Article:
Imagine Game of Thrones directed my Ingmar Bergman, this could almost be a companion piece to his own The Seventh Seal.
Is this the greatest Czech film ever? It is still too soon for me to compare, but I will say this. This film is unapologetically poetic and viscerally brutal. It is heavy with all the weights great art can provide.
January 7, 2015
A heroic masterpiece.
this is definitly my best new wave czechoslovakian film
Cameron W. Johnson
Super Reviewer
½ July 18, 2014
It's gritty, black-and-white melodrama set in deep snow, and it features wolves, so I don't suppose cinema gets too much more Central Europe than this. Mix that all in with hyper-experimental storytelling which more-or-less ensures that the film is not quite as exciting as its subject matter, and you have yourself one classic European snoozefest. Oh yeah, who would have guessed that the idea behind 162 minutes of the Middle Ages, entirely in Czech, could be made into a boring movie? No, people, this film is reasonably engaging, and at any rate, I think that some respect is due here. I mean, seriously, people we're looking at what the people agree is... [b][u]the greatest Czech film of all time[/u][/b] (time, time, tim, ti, echo...), which would seem more like a high honor if, you know, this wasn't the only Czech film that people see. No one seems to keep up with Czech cinema, and yet, it's surprisingly busy, so how do you know that this, of all Czech films, is the best? I hope not, because even though this film is decent, it doesn't set too high of a standard for Czech filmmaking for me, for a number of reasons.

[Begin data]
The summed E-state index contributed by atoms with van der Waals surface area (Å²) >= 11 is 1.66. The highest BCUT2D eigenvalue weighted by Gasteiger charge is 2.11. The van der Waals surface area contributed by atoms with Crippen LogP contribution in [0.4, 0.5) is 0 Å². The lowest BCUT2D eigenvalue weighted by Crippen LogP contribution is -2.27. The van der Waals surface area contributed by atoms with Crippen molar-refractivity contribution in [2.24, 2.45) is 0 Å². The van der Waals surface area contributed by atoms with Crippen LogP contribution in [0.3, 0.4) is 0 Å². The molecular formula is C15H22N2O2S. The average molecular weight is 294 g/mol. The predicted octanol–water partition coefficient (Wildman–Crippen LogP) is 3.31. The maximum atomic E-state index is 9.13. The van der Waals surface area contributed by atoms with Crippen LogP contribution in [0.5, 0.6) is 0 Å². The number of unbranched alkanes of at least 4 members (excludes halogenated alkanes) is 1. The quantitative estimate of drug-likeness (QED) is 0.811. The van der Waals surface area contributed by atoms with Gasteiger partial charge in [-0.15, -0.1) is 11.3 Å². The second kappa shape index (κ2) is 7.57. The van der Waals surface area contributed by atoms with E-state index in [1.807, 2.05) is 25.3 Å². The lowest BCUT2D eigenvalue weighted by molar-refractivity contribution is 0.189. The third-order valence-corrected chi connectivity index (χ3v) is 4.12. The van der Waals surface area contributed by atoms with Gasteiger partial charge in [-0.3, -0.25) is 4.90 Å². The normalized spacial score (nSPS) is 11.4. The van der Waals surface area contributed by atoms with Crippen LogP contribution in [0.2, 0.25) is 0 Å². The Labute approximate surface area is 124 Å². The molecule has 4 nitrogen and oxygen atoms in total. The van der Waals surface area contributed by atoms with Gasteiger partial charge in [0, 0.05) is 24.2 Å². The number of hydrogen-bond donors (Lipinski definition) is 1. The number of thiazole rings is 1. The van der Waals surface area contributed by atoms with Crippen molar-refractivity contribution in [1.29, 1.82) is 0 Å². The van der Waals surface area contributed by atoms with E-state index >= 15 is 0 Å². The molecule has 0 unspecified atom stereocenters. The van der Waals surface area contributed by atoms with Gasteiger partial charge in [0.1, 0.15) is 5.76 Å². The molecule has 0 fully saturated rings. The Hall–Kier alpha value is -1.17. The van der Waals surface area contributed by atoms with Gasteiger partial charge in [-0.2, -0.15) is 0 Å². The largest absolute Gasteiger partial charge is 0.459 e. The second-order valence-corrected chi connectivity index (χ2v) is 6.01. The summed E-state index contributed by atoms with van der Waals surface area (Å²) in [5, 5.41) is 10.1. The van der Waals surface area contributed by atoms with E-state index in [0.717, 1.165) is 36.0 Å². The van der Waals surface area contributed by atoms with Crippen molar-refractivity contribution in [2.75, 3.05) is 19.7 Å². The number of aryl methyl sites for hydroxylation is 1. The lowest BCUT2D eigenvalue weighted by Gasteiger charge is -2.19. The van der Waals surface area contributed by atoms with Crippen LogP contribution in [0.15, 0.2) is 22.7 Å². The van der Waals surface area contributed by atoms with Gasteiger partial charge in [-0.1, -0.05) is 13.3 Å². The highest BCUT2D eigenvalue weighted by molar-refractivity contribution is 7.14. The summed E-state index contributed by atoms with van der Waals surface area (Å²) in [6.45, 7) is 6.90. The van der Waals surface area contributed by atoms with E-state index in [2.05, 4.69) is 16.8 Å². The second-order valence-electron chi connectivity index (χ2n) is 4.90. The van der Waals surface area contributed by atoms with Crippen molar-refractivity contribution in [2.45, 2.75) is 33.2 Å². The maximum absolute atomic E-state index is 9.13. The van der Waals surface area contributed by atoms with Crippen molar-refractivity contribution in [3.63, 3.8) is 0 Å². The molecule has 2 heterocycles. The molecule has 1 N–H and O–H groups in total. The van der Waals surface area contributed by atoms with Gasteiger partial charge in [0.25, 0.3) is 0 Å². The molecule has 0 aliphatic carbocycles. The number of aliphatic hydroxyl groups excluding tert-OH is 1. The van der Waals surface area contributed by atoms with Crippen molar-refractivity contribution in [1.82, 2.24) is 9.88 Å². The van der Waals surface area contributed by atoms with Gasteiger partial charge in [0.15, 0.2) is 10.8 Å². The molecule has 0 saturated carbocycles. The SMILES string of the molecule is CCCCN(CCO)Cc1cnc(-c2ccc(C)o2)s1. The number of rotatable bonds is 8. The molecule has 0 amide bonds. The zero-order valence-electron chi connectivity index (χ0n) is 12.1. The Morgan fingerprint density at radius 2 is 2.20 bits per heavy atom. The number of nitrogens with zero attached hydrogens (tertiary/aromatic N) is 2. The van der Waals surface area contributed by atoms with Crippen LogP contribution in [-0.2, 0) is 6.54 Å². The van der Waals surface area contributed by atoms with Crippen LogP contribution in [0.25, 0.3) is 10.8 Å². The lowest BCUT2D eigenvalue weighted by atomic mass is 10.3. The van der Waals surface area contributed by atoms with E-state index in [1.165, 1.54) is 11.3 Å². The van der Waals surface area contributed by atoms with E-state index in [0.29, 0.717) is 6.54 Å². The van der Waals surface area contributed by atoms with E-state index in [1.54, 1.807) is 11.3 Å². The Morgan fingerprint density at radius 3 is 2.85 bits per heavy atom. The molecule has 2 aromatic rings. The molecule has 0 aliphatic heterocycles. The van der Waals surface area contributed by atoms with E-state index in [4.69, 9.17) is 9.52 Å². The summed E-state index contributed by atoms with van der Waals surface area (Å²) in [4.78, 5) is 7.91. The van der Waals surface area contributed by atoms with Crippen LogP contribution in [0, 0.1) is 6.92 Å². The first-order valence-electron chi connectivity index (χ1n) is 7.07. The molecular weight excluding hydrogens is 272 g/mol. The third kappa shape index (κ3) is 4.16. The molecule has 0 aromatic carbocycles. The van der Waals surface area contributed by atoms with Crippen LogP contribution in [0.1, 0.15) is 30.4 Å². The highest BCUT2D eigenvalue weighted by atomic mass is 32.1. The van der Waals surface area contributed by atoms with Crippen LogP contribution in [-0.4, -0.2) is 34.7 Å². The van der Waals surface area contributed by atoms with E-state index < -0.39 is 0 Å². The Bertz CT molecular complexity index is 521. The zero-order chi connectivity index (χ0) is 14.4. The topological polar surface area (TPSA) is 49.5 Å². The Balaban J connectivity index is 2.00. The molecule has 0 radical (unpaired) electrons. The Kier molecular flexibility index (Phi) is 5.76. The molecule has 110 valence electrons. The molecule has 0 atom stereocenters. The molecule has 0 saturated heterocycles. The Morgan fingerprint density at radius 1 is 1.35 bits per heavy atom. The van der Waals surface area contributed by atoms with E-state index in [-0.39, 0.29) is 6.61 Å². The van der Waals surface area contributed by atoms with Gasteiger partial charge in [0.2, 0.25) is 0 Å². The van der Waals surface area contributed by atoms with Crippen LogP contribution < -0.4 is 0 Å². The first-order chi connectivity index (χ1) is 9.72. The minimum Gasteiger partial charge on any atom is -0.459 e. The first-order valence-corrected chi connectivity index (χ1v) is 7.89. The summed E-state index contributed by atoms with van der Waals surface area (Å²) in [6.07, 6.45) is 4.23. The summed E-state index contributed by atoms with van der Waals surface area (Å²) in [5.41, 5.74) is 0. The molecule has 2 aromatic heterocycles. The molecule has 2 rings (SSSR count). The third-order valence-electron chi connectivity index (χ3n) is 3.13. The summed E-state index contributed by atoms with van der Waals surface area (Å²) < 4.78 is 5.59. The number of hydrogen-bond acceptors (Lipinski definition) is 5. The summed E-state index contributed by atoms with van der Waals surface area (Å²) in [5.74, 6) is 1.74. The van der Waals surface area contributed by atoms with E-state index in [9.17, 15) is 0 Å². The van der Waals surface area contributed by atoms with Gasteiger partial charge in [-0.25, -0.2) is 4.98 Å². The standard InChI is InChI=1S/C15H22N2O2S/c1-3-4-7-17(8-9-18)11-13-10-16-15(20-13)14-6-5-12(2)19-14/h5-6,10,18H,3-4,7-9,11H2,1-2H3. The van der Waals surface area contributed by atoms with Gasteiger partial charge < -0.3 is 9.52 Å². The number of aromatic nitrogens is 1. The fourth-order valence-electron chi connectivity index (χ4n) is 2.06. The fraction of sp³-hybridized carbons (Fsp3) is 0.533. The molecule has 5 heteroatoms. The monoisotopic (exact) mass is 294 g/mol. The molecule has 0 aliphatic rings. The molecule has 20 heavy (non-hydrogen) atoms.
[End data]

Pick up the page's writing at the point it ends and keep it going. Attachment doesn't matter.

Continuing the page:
Clocking in at about two hours and three quarters, this film promises to be an epic, and in terms of its being so heavily layered with its narrative, I suppose it is, yet there's hardly enough scope or dynamicity to justify a relatively sprawling length which is achieved largely through near-monotonous filler, and an even greater excess in material. The many narrative layers of this drama should fit reasonably snug in the context of the plot's progression, but if there is a sense of excess to the material, then it is stressed by a sense of episodicity, which sees the film spending too much time with each segment, yet not enough to flesh them out enough to make the eventual focal shifts smooth. The film is seriously uneven with its focus, just as its uneven with its pacing and, yes, even its style, which is often grounded, or at least highly atmospheric, until jarring into a touch of abstractionism which is not realized enough for the film to flow with its themes. As if that's not aggravating enough, on top of being uneven, the style of the film is already pretty problematic by its own right, because beyond pacing and focal consistency, there are such questionable structuring moves as the awkward placement of a text prologue before each segment, or overly thematic imagery, or ostensibly somewhat disjointed characterization, whose experimental tastes distance one's investment almost as much as experimental direction which relies too heavily on artistry and atmosphere to dramatically thrive. The combination of an overblown narrative and an overwrought style, and neither structure aspect's being as realized as they should be, render the film, well, sort of monotonous, at least when pacing is further stiffened by a chilled directorial atmosphere which dull things down, occasionally as tedious. When I say that tedium is occasional, I mean that the 160-smomething-minute runtime comes in handy by allowing the dramatic lowlights to be spread out few and far between, although, with that said, the film never abandons its problems, challenging them time and again with solid strengths, but not quite formidably enough for the final product to be memorable for anything beyond its aesthetic value. Still, as much as the film tries your patience, it shouldn't completely overpower it, because as artistically unrealized as this drama is, it has plenty to commend, even when it comes to visual style.